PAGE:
How much does a family’s wealth determine a child’s financial prospects? Is Ivanka Trump a success because she inherited smarts and drive from her father, Donald Trump, or did her father’s success give her a leg up?
Of course, no one completely denies the impact of affluent upbringing on a child’s educational and financial prospects. But the far more important question is: by how much does an affluent upbringing influence a child financial and educational prospects?
In his infamous essay, Defending the One Percent, Gerg Mankiw links the correlation between people’s earnings with those of their parents to genetic factors. “parents and children share genes” Mankiw noticed ” a fact that would lead to intergenerational persistence in income even in a world of equal opportunities. Smart parents are more likely to have smart children, and their greater intelligence will be reflected, on average, in higher incomes”
Figure 1b shows the relationship between parents’ and children’s ranking within the wealth distribution, prior to any inheritance. The data indicate that, even before inheritance, the higher the ranking of parents in the wealth distribution, the higher the ranking of their biological children. The strength of this positive relationship, measured by the coefficient, is .35.
Is Mankiw right to link this strong relationship to genetic factors? Well, to distinguish the role of nature versus nature in the intergenerational transmission of wealth, four economists, in an NBER working paper, compared the wealth of adoptive children to the wealth of their adoptive and biological parents.
The relationship between the wealth ranking of adoptive children and with those of their adoptive parents is strikingly positive and almost as strong as the relationship between parents and their biological children with a coefficient of .27.
More conclusively, the relationship between the wealth ranking of adopted children and with the ranking of their biological parents is much weaker with a coefficient of .11. In other words, a child’s wealth is more strongly correlated with the wealth of their adoptive parents than to the wealth of their biological parents. Nurture, when it comes to wealth, is far more important than nature.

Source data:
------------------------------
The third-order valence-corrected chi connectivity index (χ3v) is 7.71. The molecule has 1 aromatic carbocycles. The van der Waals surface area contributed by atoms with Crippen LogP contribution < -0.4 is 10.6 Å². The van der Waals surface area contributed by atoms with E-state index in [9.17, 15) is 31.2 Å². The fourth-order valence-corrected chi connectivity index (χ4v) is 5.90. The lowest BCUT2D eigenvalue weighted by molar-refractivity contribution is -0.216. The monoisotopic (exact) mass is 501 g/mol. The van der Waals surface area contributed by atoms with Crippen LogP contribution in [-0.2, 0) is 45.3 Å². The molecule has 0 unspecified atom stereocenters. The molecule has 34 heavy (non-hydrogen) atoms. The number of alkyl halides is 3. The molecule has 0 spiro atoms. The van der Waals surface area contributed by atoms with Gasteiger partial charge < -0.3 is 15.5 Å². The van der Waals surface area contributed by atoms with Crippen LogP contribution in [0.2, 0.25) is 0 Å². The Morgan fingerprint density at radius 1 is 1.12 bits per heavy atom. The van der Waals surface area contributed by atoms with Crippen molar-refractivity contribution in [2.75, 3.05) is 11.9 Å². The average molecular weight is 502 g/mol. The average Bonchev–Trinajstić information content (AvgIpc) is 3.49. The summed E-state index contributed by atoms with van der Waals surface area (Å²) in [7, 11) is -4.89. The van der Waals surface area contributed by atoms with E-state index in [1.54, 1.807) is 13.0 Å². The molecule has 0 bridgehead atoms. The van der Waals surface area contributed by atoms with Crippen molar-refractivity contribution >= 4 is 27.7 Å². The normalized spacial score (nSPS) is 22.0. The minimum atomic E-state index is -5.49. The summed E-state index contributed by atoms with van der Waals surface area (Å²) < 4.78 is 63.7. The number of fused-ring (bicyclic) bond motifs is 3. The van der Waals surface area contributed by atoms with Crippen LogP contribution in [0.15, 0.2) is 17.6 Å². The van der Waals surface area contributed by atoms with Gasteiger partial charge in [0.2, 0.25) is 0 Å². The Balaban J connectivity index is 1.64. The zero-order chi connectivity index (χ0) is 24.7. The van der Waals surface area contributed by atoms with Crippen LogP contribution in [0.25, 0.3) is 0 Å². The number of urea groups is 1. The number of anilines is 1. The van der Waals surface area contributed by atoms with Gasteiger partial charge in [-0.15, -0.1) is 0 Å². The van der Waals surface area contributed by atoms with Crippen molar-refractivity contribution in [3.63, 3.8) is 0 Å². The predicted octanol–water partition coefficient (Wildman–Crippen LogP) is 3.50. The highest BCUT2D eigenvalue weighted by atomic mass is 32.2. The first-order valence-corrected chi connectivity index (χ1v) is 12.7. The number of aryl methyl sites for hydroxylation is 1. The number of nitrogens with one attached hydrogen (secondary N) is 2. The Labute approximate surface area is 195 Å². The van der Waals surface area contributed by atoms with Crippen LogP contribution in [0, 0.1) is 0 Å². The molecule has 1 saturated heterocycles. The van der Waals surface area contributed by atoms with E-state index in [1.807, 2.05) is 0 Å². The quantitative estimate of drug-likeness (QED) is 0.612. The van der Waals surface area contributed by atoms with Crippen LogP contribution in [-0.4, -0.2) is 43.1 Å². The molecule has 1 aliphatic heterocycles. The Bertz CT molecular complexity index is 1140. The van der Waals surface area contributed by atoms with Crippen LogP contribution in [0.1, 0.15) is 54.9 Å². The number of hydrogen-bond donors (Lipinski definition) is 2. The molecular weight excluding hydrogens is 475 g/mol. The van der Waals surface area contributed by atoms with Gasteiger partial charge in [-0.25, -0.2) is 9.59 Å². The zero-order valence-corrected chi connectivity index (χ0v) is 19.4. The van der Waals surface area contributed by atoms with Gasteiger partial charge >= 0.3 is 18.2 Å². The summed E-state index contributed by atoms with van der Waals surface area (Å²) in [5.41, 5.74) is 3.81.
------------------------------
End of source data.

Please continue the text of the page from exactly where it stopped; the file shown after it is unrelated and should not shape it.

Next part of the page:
But overall, who had a higher net wealth at the age of 44 prior to any inheritance? Biological children or adopted ones? If Mankiw is right to assume that inherited genes determines earnings, then biological children must have accumulated relatively more money than adopted ones.
It turns out that the biological children had in fact accumulated more net worth; but by a very small, and almost irrelevant, margin. On average, biological children held 5% more in net wealth than adopted ones.
Equally interesting, the researchers study the variation in attainment of education levels between adopted children and biological ones. If genetic factors matter more than access to opportunity, then biological children of affluent parents must attain higher levels of education than their adopted counterparts. Is this true?
Well, The data suggest otherwise. Biological children completed 0.4 of a year more education on average than the adopted children.
Mankiw seems to get it wrong when it comes to intergenerational transmission of wealth, and he is not alone. Wealth, like most things in life, has more to do with environmental factors than genetic ones. There are lots of reasons why Ivanka Trump is rich like her father; an inherited gene is certainly not one of them.
Mankiw, N. Gregory. “Defending the One Percent.” Journal of Economic Perspectives 27 (2013): 21-34. Accessed August 6, 2015.
Sandra Black, Paul Devereux, Petter Lundborg, and Kaveh Majlesi. ” Poor Little Rich Kids? The Determinants of the Intergenerational Transmission of Wealth.” No. 21409 (2015). National Bureau of Economic Research. Web. 6 Aug. 2015.